From a recruiting standpoint, Nebraska head coach Doc Sadler knew he'd be at a disadvantage from the very beginning.
The problem - one which he was well aware of when he came to Lincoln in 2006 - was simply that of overall numbers. While other schools from higher-populated states are essentially in the backyards of some of the nation's top high school basketball talent, Sadler took over a program located in a state with a population less than four U.S. cities.
In other words, in-state recruiting has been more of an occasional bonus for the Huskers, while other schools in the Big 12 Conference see it as an assumed luxury.
Since Sadler took over three years ago, his only legitimate in-state target has been 2010 center prospect Elliott Eliason of Chadron. Nebraska currently has in-state players like Mike Fox of Beatrice and Cole Solomon[db] on its roster, but were recruited or are on scholarship.
"The fact of the matter is that when Nebraska has had the success that it's had, it's had a number of Nebraska kids on those teams," Sadler said. "I think that's the same with any school. The years that they've had good basketball teams, no matter if it's from Nebraska or Colorado or Iowa or Missouri, those teams had a number of in-state kids that played on those teams.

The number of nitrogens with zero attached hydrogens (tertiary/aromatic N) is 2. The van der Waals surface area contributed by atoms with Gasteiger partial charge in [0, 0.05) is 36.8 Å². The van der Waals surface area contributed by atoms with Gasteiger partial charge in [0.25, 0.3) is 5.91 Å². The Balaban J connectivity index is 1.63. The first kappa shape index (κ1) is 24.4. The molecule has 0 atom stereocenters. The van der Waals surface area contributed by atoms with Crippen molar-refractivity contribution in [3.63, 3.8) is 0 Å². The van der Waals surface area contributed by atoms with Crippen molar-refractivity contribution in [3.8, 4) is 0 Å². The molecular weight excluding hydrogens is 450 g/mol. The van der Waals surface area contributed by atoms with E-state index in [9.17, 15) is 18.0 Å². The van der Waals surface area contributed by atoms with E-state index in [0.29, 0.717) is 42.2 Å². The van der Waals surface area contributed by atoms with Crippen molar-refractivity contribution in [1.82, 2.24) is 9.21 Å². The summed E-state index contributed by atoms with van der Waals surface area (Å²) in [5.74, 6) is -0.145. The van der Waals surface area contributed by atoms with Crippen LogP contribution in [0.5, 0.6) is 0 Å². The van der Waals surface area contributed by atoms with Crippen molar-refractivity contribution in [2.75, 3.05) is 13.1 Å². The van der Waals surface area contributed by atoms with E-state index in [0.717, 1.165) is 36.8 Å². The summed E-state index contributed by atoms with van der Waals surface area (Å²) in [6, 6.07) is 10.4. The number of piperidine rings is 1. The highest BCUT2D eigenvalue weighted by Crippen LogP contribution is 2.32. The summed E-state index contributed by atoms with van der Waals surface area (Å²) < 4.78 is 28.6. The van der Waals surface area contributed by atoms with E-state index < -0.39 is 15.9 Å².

"I think more than anything it has to do with population. Our population just isn't near as big as some of these other places. But then again, there's not a whole lot of players that come out of Colorado. There's not a whole lot that come out of Iowa. There's not a whole lot that come out of Missouri, or even Kansas. So even though maybe in some of those states there's a few more (Division I prospects), it always just runs in cycles."
It's not to say that Nebraska hasn't produced any Division-I caliber players in recent years. Lincoln Southeast's [db]Matt Hill is currently suiting up for Texas, and Creighton can be blamed for hording the bulk of the in-state talent, as the Bluejays just added three Nebraska players to its roster this year in Antoine Young (Bellevue West), Josh Jones (Omaha Central) and Matt Dorwart (Sidney).
In fact, Colorado State is set to have four Nebraska-born players on its roster next season.
The problem, however, is that while there may be a handful of players able to make the jump to Division I, there simply isn't enough to go around compared to other Big 12 schools.
Mick Anderson knows all about Nebraska's limited high school basketball numbers. Anderson is the director of the state's Bison/Runza all-star summer AAU team and annually works with some of the best young players Nebraska has to offer.
He said he doesn't feel Nebraska is necessarily far behind other states from a talent standpoint, but admits that the limited overall numbers are hurdles that simply can't be avoided.
"When we go out and play nationally ranked teams, we're playing large programs from large states, and obviously they have more people in one town than we do in our entire state," Anderson said. "We're just limited on the pool of players and athletes we can draw from."